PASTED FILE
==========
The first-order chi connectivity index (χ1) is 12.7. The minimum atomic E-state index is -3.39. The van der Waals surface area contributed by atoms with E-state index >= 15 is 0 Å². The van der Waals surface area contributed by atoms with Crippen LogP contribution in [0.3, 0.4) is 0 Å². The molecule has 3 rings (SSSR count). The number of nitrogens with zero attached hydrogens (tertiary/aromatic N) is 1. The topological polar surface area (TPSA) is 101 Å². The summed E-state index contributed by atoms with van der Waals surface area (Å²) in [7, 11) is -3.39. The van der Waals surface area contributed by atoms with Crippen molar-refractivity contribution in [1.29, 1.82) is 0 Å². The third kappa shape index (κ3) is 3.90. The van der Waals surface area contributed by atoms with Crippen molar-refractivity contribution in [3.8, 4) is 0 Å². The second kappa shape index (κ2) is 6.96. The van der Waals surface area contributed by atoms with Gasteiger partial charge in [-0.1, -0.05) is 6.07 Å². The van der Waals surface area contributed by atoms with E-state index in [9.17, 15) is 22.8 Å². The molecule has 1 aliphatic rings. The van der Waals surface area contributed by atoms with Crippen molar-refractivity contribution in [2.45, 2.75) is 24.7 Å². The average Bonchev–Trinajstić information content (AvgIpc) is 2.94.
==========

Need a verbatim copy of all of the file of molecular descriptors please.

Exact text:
The first-order chi connectivity index (χ1) is 12.7. The minimum atomic E-state index is -3.39. The van der Waals surface area contributed by atoms with E-state index >= 15 is 0 Å². The van der Waals surface area contributed by atoms with Crippen LogP contribution in [0.3, 0.4) is 0 Å². The molecule has 3 rings (SSSR count). The number of nitrogens with zero attached hydrogens (tertiary/aromatic N) is 1. The topological polar surface area (TPSA) is 101 Å². The summed E-state index contributed by atoms with van der Waals surface area (Å²) in [7, 11) is -3.39. The van der Waals surface area contributed by atoms with Crippen molar-refractivity contribution in [1.29, 1.82) is 0 Å². The third kappa shape index (κ3) is 3.90. The van der Waals surface area contributed by atoms with Crippen molar-refractivity contribution in [3.8, 4) is 0 Å². The second kappa shape index (κ2) is 6.96. The van der Waals surface area contributed by atoms with Gasteiger partial charge in [-0.1, -0.05) is 6.07 Å². The van der Waals surface area contributed by atoms with E-state index in [9.17, 15) is 22.8 Å². The molecule has 1 aliphatic rings. The van der Waals surface area contributed by atoms with Crippen molar-refractivity contribution in [2.45, 2.75) is 24.7 Å². The average Bonchev–Trinajstić information content (AvgIpc) is 2.94.